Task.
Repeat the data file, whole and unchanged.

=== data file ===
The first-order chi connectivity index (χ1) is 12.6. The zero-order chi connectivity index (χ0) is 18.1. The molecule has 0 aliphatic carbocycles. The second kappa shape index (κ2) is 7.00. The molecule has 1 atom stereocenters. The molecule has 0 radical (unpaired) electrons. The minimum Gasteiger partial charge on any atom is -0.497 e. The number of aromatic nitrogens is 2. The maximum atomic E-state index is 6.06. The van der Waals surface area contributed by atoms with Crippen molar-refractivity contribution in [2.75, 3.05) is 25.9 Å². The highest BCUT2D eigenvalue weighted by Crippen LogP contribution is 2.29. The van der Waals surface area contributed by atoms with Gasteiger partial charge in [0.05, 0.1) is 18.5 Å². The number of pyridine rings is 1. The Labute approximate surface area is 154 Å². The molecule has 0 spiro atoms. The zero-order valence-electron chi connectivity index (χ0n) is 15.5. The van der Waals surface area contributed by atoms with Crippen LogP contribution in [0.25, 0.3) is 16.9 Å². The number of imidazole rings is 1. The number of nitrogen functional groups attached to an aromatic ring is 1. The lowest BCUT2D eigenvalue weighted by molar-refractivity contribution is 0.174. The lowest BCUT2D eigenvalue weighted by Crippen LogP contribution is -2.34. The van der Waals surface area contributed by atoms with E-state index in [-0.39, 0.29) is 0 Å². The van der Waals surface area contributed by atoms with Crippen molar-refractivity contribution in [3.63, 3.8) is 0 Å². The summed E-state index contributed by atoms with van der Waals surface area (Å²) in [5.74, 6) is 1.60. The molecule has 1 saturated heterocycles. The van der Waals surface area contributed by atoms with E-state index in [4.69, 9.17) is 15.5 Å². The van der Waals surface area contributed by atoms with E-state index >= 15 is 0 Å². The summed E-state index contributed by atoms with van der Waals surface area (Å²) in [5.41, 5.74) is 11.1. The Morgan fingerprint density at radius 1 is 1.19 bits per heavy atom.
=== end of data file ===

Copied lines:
The first-order chi connectivity index (χ1) is 12.6. The zero-order chi connectivity index (χ0) is 18.1. The molecule has 0 aliphatic carbocycles. The second kappa shape index (κ2) is 7.00. The molecule has 1 atom stereocenters. The molecule has 0 radical (unpaired) electrons. The minimum Gasteiger partial charge on any atom is -0.497 e. The number of aromatic nitrogens is 2. The maximum atomic E-state index is 6.06. The van der Waals surface area contributed by atoms with Crippen molar-refractivity contribution in [2.75, 3.05) is 25.9 Å². The highest BCUT2D eigenvalue weighted by Crippen LogP contribution is 2.29. The van der Waals surface area contributed by atoms with Gasteiger partial charge in [0.05, 0.1) is 18.5 Å². The number of pyridine rings is 1. The Labute approximate surface area is 154 Å². The molecule has 0 spiro atoms. The zero-order valence-electron chi connectivity index (χ0n) is 15.5. The van der Waals surface area contributed by atoms with Crippen LogP contribution in [0.25, 0.3) is 16.9 Å². The number of imidazole rings is 1. The number of nitrogen functional groups attached to an aromatic ring is 1. The lowest BCUT2D eigenvalue weighted by molar-refractivity contribution is 0.174. The lowest BCUT2D eigenvalue weighted by Crippen LogP contribution is -2.34. The van der Waals surface area contributed by atoms with E-state index in [-0.39, 0.29) is 0 Å². The van der Waals surface area contributed by atoms with Crippen molar-refractivity contribution in [3.63, 3.8) is 0 Å². The summed E-state index contributed by atoms with van der Waals surface area (Å²) in [5.74, 6) is 1.60. The molecule has 1 saturated heterocycles. The van der Waals surface area contributed by atoms with E-state index in [4.69, 9.17) is 15.5 Å². The van der Waals surface area contributed by atoms with E-state index >= 15 is 0 Å². The summed E-state index contributed by atoms with van der Waals surface area (Å²) in [5.41, 5.74) is 11.1. The Morgan fingerprint density at radius 1 is 1.19 bits per heavy atom.